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Financial Origami: How the Wall Street Model Broke

ISBN: 978-1-118-03032-5
192 pages
February 2011
Financial Origami: How the Wall Street Model Broke (111803032X) cover image
An in-depth look at the failure of Wall Street's "proven" financial models

Origami is the Japanese art of folding paper into intricate and aesthetically attractive shapes. As such, it is the perfect metaphor for the Wall Street financial engineering model, which ultimately proved to be the underlying cause of the 2008 financial crisis.

In Financial Origami, Brendan Moynihan describes how the Wall Street business model evolved from a method to transfer risk into a method for manufacturing risk. Along the way, this timely book skillfully dissects financial engineering and addresses how it's often a mechanism to evade regulatory constraints, provide institutional investors with customized products, and, of course, generate revenue for financial engineers.

  • Reveals how Wall Street's financial engineering business model morphed into something destructive
  • Highlights how the origami model worked well in the comparatively stable years of the early 2000s, when there was less risk to transfer
  • Discusses how Wall Street began manufacturing risk by creating products that multiplied risk exposures and encouraged subprime lending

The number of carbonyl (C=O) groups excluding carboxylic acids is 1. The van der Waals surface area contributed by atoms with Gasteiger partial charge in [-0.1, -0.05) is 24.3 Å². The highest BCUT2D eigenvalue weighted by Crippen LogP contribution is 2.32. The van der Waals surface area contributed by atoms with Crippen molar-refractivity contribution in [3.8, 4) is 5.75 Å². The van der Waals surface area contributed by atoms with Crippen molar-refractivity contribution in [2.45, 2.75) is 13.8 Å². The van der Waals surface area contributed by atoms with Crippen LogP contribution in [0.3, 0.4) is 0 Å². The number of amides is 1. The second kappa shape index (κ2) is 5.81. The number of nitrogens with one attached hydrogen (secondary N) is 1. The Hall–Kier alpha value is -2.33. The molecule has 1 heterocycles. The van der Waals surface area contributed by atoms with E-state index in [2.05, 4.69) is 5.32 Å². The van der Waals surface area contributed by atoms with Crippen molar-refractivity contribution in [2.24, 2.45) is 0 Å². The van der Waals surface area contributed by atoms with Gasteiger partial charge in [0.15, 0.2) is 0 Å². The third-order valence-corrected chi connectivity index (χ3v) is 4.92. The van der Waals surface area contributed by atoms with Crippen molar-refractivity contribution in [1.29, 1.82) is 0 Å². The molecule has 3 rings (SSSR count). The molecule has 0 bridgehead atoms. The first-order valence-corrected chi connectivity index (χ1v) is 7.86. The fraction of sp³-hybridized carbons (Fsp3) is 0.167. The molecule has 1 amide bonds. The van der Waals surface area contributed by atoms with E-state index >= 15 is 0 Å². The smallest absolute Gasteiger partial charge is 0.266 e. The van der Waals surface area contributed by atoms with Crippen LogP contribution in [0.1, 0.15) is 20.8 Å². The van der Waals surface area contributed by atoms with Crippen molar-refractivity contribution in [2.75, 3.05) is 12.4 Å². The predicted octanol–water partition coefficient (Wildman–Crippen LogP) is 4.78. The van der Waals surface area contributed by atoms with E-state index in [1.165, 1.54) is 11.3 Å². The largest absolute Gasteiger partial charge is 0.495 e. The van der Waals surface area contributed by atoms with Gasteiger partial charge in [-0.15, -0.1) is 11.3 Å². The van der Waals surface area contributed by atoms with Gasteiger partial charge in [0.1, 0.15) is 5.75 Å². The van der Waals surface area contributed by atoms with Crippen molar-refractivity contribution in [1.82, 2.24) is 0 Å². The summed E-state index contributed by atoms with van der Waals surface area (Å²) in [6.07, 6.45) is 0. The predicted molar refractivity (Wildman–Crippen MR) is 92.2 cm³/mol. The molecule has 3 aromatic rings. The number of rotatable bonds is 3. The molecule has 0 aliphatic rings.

With the collapse of Lehman Brother the Wall Street business model effectively broke. But there are many lessons to be learned from what has transpired, and Financial Origami will show you what they are.

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Author's Note.

Introduction.

Chapter 1 Fold Sides to Center.

Commercial Banks.

Savings & Loans.

Securities Firms.

Transferring Risk.

End of an Era.

Chapter 2 Result, Turn Over.

The Three Derivatives.

Options.

Futures.

Swaps.

Chapter 3 Fold Sides to Center, Again.

Changing the Rules.

A New Environment.

Investing in Mortgages.

Banker Incentives.

Chapter 4 Fold Tip to Point.

Other People's Money: Equity.

Agents Transferring Risk Become Principals Taking It.

Chapter 5 Fold Point Back.

Rules, Refold, Rave, Ruin.

A New Environment.

A New Risk.

Chapter 6 Fold in Half.

Mortgage Origami.

Subprime Origami.

The Rating Game.

Banker Incentives.

Manufactured Product.

Chapter 7 Pull Neck Upright.

Low Volatility, Low Risk.

The CDS Market Develops.

More Insurance Than Needed.

Opaque Markets.

Other People's Money: Debt.

Chapter 8 Pull Head to Suitable Angle.

Vindicating Greenspan.

How, Not Will, You Pay?

Broken Markets.

Chapter 9 Complete.

What's Wrong with Wall Street.

Government Sponsored Enterprises.

Government Sanctioned Credit Rating Agencies.

Banks.

What's Right with Wall Street?

Brown Brothers Harriman.

Marketfield Asset Management.

Egan-Jones Co.

Epilogue.

Notes.

About the Author.

Index.

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Brendan Moynihan is an editor-at-large for Bloomberg News, where he manages the popular column "Chart of the Day" and writes about the economy and Wall Street. He has been with the company since 2006, after spending more than twenty years on Wall Street as a trader and risk manager. Moynihan is the author of Trading on Expectations (Wiley) and coauthor of What I Learned Losing a Million Dollars. He lives in Barrington Hills, Illinois, with his wife and two sons, and is currently writing a book on English grammar.

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